ARC's 1st Law: As a "progressive" online discussion grows longer, the probability of a nefarious reference to Karl Rove approaches one

Thursday, August 25, 2005

Captain Z on Cindy Shehan

By now it is obvious I have a high regard for Captain Z at My Position On the Way.


When he posted on the subject of Cindy Shehan, I read with interest his views. A wounded hero commands my attention. I was not disappointed. He is a thoughtful and humane person.


..And finally, she mentioned Cindy in Texas. I figured it was about time I weighed in on that for the loyal readers of this blog...

Nobody held a gun to my head 13 years ago when I signed the papers to join the Army. It's an all volunteer force, and I reckon her son forgot to mention that he volunteered to join the Army. He wasn't a conscientious objector when he went, more than likely he was excited to go, and he was going with his buddies... buddies who would soon become like brothers.

I doubt that he would be proud of what his mother was doing right now.

I know that my mom respects my choice to be a soldier; I know that my wife understands why I do what I do. As much as it hurts them to see me lying in bed in pieces, literally blown apart, they also understand why when I wake up in that condition, my first thoughts and my first questions are about my men, my concern for them, and my desire to return to them as soon as possible.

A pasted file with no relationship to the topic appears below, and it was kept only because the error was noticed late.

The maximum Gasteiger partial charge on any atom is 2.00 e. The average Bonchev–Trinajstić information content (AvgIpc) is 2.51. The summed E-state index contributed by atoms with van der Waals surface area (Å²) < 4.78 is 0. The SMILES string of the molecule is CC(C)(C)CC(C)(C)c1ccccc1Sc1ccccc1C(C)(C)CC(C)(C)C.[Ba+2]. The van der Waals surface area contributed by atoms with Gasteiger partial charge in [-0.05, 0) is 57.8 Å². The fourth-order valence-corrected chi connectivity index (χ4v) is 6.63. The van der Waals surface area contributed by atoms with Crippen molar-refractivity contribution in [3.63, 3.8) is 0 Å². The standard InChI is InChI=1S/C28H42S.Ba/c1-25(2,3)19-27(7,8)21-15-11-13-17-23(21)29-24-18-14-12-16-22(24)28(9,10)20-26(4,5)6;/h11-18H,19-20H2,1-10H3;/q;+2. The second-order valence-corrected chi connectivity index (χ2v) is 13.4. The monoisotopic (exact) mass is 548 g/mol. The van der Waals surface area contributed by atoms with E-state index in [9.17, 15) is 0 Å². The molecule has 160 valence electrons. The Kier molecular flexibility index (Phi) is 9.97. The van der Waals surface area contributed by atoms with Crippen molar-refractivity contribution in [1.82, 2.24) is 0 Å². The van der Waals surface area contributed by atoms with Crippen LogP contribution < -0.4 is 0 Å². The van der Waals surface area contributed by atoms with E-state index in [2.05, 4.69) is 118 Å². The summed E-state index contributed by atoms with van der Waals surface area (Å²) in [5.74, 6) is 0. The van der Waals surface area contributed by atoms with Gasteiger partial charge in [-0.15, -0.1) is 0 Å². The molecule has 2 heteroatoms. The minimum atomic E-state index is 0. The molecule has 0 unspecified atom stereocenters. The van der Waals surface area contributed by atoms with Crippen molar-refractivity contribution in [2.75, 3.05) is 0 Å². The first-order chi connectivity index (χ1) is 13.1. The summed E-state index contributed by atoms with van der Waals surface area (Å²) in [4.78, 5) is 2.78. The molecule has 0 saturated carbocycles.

Mrs. Sheehan and has my deepest sympathies. She's lost a son. Her son died on the altar of freedom. The medal that they pinned on my chest and they gave her when her son was put in the ground is the same, and did little to ease my pain, and I'm sure it did little to ease hers. I always looked at my command as the care of 63 sons. There were 126 mothers and fathers out there, who had loaned their boys to me. I would take care of them as best I could, and I would hope that I can return them back when it was all over. But the first sad fact of war is that young men die-- and the second sad fact of war is that nobody can do anything to change fact number one.

People call her "crazy cindy”, people make fun of her, people say mean things about her and people generally try to drag her through the mud for trying to understand, trying to ease her pain, trying to scream out into the void because nothing seems to help... she lost her son. How many people can say that they understand what she must be going through? You can sympathize, you can empathize, but how many people can say that they understand? That they know how she feels?

But that's just my opinion, I could be wrong.

--Chuck



Your Co-Conspirator,
ARC: MontereyJohn

Comments (2)
Anonymous said...

I am sorry for all the damage this undeclared war has done. I pray we will find new leadership.

Anonymous said...

When are people just going to get over it and move on. She is not wrong to mourn her son for as long as she likes but to take it public and go against everything he represented is the part that is wrong.